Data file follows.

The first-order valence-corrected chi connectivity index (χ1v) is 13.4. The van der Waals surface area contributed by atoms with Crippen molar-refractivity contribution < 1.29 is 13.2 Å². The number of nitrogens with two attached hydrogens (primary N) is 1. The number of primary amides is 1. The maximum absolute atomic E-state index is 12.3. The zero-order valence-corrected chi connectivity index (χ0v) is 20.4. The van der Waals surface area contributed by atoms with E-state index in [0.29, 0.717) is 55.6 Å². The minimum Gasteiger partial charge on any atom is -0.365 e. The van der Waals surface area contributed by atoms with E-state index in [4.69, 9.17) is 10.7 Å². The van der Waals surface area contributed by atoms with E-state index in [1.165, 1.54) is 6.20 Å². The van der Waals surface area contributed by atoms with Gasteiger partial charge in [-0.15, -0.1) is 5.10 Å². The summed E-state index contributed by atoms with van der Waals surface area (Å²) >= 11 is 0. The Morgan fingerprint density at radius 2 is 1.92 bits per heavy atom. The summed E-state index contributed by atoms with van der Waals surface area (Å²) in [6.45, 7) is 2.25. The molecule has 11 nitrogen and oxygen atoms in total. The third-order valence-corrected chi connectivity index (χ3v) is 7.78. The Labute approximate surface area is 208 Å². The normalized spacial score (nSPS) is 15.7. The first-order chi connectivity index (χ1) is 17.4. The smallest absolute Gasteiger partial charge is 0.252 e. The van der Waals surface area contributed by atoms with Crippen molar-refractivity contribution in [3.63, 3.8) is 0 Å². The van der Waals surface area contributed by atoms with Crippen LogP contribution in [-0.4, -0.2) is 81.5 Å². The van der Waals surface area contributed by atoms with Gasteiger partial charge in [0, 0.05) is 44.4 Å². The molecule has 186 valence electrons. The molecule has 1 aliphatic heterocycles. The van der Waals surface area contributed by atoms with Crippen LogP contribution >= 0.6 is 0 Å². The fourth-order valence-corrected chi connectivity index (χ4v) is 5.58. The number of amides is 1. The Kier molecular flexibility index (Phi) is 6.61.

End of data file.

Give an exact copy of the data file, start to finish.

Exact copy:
The first-order valence-corrected chi connectivity index (χ1v) is 13.4. The van der Waals surface area contributed by atoms with Crippen molar-refractivity contribution < 1.29 is 13.2 Å². The number of nitrogens with two attached hydrogens (primary N) is 1. The number of primary amides is 1. The maximum absolute atomic E-state index is 12.3. The zero-order valence-corrected chi connectivity index (χ0v) is 20.4. The van der Waals surface area contributed by atoms with E-state index in [0.29, 0.717) is 55.6 Å². The minimum Gasteiger partial charge on any atom is -0.365 e. The van der Waals surface area contributed by atoms with E-state index in [4.69, 9.17) is 10.7 Å². The van der Waals surface area contributed by atoms with E-state index in [1.165, 1.54) is 6.20 Å². The van der Waals surface area contributed by atoms with Gasteiger partial charge in [-0.15, -0.1) is 5.10 Å². The summed E-state index contributed by atoms with van der Waals surface area (Å²) >= 11 is 0. The Morgan fingerprint density at radius 2 is 1.92 bits per heavy atom. The summed E-state index contributed by atoms with van der Waals surface area (Å²) in [6.45, 7) is 2.25. The molecule has 11 nitrogen and oxygen atoms in total. The third-order valence-corrected chi connectivity index (χ3v) is 7.78. The Labute approximate surface area is 208 Å². The normalized spacial score (nSPS) is 15.7. The first-order chi connectivity index (χ1) is 17.4. The smallest absolute Gasteiger partial charge is 0.252 e. The van der Waals surface area contributed by atoms with Crippen molar-refractivity contribution in [3.63, 3.8) is 0 Å². The van der Waals surface area contributed by atoms with Crippen LogP contribution in [-0.4, -0.2) is 81.5 Å². The van der Waals surface area contributed by atoms with Gasteiger partial charge in [0, 0.05) is 44.4 Å². The molecule has 186 valence electrons. The molecule has 1 aliphatic heterocycles. The van der Waals surface area contributed by atoms with Crippen LogP contribution >= 0.6 is 0 Å². The fourth-order valence-corrected chi connectivity index (χ4v) is 5.58. The number of amides is 1. The Kier molecular flexibility index (Phi) is 6.61.